Nondestructive Measurement of Water Content in Hardwood Leaves Using Near-infrared Spectroscopy

Chisato Shimbori, Yohei Kurata


Near infrared (NIR) spectroscopy was applied to conduct nondestructive measurements of water content in hardwood leaves. The authors developed a prediction method using a partial least squares regression (PLSR) analysis of NIR spectra data of six hardwood species. The pretreated spectra were compared by the full spectral range (1200 nm to 2500 nm) and short spectral ranges (1300 nm to 1600 nm [short range 1 (S1)] and 1800 nm to 2100 nm [S2]). Good prediction results were obtained for the full spectral range with six species. The correlation coefficient for prediction of each of the species ranged from 0.94 to 0.97, and the root mean standard error of prediction ranged from 1.59 to 7.72. Compared with the full spectral analysis, predictions based on S1 and S2 were less accurate. However, leaf water content could be predicted based on measurements in the S1 and S2 ranges. It was worth comparing the wavelengths in a preliminary experiment. In this research, NIR spectroscopy was a powerful nondestructive technique for determining the moisture content of tree leaves.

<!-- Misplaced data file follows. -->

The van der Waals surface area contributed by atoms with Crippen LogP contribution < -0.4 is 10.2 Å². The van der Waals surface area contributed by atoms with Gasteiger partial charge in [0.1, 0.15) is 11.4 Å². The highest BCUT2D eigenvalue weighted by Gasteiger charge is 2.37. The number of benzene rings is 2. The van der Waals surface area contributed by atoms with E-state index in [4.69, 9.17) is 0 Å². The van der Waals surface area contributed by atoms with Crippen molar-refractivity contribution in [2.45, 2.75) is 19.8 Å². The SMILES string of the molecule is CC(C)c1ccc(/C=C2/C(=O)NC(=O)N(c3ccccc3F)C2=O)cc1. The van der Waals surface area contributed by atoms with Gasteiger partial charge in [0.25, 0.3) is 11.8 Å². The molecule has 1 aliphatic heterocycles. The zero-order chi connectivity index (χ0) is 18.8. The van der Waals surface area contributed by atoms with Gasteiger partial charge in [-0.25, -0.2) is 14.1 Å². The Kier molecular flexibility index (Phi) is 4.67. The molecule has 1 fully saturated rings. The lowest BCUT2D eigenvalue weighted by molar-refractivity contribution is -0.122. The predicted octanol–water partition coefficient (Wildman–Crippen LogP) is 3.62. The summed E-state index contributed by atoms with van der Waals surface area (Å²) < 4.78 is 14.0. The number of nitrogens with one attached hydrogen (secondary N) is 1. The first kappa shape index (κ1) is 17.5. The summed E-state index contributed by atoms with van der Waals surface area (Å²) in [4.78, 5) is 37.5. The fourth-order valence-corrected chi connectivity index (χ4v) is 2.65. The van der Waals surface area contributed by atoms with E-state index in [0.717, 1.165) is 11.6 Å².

Hardwood leaf; Water absorption; Near infrared spectroscopy; Partial least squares regression

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